While the offense of the Sounders gets all the attention one mustn't ignore Tyson Wahl. He's converted from centerback to a left back and set-play specialist who can serve the ball during run-of-play as well. While his lateral speed is lacking, he still has the height to help defensively within the box. If he can slow the defender running at him Wahl is a strong defender, but the speedsters can create issues as Wahl can be prone to biting at their moves and getting turned.

Sounder at Heart asks The Goat Parade:

1. Justin Braun is capable of dominating any game, but needs support like most strikers. Whose work supports him best or do they just need more talent?

I think Braun is ideally a support striker, as his consistency is a major issue. He works very hard and has flashes of brilliance, but he just does not look capable of controlling a game. The best situation in my view would be to have him paired with a more dynamic and prolific striker, which would allow him to fly under the radar and surprise opponents from time to time.

2. The Goats are sticking in the Playoff hunt through solid defense, who are the key players defensively?

Despite losing projected captain Jimmy Conrad in the second game of the season to a concussion, Chivas have been able to build a decent defensive record with a great deal of continuity along the backline. Heath Pearce is the key to the defense and has really stepped up in Conrad's absence, moving into central defense for the first time in his career and really doing an effective job. The rookie Zarek Valentin has also played quite well and is an automatic start for Chivas. There have been fewer injuries and international absences among the defenders than midfielders and forwards, so there's been more stability and more time for the defense to gel as a unit.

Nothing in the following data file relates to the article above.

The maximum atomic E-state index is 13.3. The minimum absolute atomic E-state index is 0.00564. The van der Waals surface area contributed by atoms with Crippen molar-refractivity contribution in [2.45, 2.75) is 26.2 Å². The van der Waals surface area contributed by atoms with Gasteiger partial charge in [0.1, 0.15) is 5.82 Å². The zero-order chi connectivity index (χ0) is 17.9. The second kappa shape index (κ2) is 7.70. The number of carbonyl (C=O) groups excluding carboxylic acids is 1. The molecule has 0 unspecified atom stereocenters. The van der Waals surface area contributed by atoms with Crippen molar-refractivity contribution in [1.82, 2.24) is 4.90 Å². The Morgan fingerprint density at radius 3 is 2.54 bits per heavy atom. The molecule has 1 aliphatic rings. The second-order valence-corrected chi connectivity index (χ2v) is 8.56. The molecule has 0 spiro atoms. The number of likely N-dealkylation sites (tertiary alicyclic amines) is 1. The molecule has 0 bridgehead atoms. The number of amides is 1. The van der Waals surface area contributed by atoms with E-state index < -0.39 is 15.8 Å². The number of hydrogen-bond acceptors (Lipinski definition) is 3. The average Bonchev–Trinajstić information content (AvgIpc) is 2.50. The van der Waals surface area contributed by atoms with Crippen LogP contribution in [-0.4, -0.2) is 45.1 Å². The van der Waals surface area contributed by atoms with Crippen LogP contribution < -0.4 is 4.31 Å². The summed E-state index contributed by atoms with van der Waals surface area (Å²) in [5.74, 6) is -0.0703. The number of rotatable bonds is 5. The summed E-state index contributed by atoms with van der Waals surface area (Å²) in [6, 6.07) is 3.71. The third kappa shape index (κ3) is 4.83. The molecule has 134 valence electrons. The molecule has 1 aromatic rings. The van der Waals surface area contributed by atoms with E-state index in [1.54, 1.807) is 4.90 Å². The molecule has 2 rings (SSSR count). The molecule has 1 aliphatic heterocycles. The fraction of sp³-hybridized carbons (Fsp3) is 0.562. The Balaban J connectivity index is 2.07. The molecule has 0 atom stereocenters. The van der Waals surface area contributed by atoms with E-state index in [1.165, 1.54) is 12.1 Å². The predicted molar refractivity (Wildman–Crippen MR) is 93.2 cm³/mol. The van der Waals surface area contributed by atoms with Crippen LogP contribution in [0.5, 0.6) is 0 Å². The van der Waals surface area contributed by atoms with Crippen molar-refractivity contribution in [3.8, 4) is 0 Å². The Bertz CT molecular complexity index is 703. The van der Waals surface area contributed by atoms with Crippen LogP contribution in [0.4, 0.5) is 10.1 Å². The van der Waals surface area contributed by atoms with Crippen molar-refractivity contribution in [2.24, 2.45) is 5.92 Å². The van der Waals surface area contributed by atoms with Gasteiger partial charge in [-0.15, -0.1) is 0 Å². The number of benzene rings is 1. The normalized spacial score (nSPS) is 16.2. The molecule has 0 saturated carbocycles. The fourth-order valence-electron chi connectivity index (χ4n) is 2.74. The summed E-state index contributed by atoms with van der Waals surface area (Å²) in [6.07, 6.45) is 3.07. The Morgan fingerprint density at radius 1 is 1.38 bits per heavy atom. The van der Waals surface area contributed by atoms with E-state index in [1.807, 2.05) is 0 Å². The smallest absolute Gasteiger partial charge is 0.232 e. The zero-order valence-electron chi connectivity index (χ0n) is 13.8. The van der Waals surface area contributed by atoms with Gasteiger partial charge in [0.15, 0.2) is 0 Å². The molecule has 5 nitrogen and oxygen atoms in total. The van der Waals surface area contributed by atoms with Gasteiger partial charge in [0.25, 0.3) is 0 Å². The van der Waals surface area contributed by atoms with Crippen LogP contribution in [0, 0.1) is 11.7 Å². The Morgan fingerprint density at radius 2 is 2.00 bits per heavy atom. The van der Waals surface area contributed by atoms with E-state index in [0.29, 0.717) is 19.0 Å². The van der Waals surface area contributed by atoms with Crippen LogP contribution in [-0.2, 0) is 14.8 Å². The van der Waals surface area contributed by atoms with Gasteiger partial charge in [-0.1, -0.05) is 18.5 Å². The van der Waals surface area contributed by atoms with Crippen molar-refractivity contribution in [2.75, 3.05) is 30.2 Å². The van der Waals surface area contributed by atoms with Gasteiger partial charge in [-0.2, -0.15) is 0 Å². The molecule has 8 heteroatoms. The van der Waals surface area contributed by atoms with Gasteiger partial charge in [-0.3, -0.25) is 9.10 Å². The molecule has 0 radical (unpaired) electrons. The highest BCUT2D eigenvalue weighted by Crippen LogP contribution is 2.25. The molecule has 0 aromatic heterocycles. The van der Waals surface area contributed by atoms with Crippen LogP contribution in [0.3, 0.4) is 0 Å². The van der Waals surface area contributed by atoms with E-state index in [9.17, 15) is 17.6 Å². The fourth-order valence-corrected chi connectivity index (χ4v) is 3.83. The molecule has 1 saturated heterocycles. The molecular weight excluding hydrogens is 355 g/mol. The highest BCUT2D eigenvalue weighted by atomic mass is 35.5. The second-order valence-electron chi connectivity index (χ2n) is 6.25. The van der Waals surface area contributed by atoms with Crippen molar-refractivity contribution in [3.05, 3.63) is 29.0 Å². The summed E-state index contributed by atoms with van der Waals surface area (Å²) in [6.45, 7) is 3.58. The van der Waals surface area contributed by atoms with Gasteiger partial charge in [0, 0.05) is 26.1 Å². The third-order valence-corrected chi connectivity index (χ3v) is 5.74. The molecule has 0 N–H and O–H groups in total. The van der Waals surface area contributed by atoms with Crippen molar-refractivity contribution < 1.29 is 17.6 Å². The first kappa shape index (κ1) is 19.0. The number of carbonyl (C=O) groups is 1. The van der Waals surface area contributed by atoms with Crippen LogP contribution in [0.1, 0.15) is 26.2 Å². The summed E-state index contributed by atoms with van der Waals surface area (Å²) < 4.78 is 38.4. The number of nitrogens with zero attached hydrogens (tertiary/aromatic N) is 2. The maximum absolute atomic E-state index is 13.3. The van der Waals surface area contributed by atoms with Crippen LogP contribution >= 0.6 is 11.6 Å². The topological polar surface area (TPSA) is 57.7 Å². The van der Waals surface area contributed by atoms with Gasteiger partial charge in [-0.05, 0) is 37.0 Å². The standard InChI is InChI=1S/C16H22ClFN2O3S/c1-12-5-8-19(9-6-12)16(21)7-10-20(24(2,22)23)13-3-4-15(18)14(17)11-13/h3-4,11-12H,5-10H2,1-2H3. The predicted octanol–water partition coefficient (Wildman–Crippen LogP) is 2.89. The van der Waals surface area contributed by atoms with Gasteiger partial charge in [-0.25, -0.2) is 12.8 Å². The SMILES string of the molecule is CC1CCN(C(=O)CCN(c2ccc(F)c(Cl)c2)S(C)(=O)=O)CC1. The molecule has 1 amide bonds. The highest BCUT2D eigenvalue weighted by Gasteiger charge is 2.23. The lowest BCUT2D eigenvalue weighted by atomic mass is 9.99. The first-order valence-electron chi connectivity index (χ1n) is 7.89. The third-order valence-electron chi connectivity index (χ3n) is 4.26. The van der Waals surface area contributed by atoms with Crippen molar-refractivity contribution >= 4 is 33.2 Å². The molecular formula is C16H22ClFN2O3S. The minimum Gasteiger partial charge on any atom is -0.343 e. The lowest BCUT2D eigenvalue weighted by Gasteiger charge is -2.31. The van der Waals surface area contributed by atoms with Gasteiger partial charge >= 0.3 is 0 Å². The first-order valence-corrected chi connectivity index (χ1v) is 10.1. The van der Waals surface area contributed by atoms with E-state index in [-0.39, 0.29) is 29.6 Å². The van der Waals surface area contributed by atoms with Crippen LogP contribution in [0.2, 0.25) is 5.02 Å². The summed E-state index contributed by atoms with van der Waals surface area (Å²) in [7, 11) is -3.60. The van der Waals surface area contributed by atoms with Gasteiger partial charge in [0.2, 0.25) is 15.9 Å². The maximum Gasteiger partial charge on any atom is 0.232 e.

But the primary reason the Goats have played well defensively is because of goalkeeper Dan Kennedy. There have already been a handful of games this season where he has been the reason they got a draw or victory, and the fact that he has bailed the team out on several occasions means there will need to be some upgrades on the defense in the future. I know most teams in the league tout their goalkeeper as the best, and while I'm not willing to put Kennedy as the number one guy in the league just yet, I think a very good case could be made that he belongs in the top 5 this season, and could very soon become a world class 'keeper.

3. When the NY Cosmos closed Cosmos West Chivas USA was given first rights to those players. Already one of the better teams at developing young talent is the planned future of a So Cal based squad made more real through that move? How will Club Tijuana's expansion into Southern California effect those plans?

I suppose it probably won't make much difference, although if one player brought into the Chivas USA academy becomes a star with the team it could alter the club's fortunes significantly, and conversely if the Xolos snap up a star in the making away from Chivas it could really represent a missed opportunity. There are many players in the Southern California youth soccer system and so no team can corner the market on quality players, but obviously Chivas will need to make a case to players interested in playing for Tijuana that MLS and Chivas are worth it. With Jurgen Klinsmann evidently renewing U.S. Soccer's focus on Latino players, along with the good work the academy has had recently, Chivas can certainly remain players in a competitive region.

As for the plan to make the team primarily composed of players from Southern California, I think it is a long way from happening, if it ever does. Despite the high number of soccer players from Southern California, a policy like this would be even more binding competitively than the situation of Chivas' sister club, Chivas of Guadalajara. The Guadalajara club only voluntarily restricts its player pool to the country of Mexico, and occasionally Mexican Americans. The Chivas USA plan would limit the club to players from one very small region of an entire country, which makes winning seem incredibly and unnecessarily difficult. Plus, the team backtracked from the announcement almost immediately after making it, so I don't think it is really on the horizon.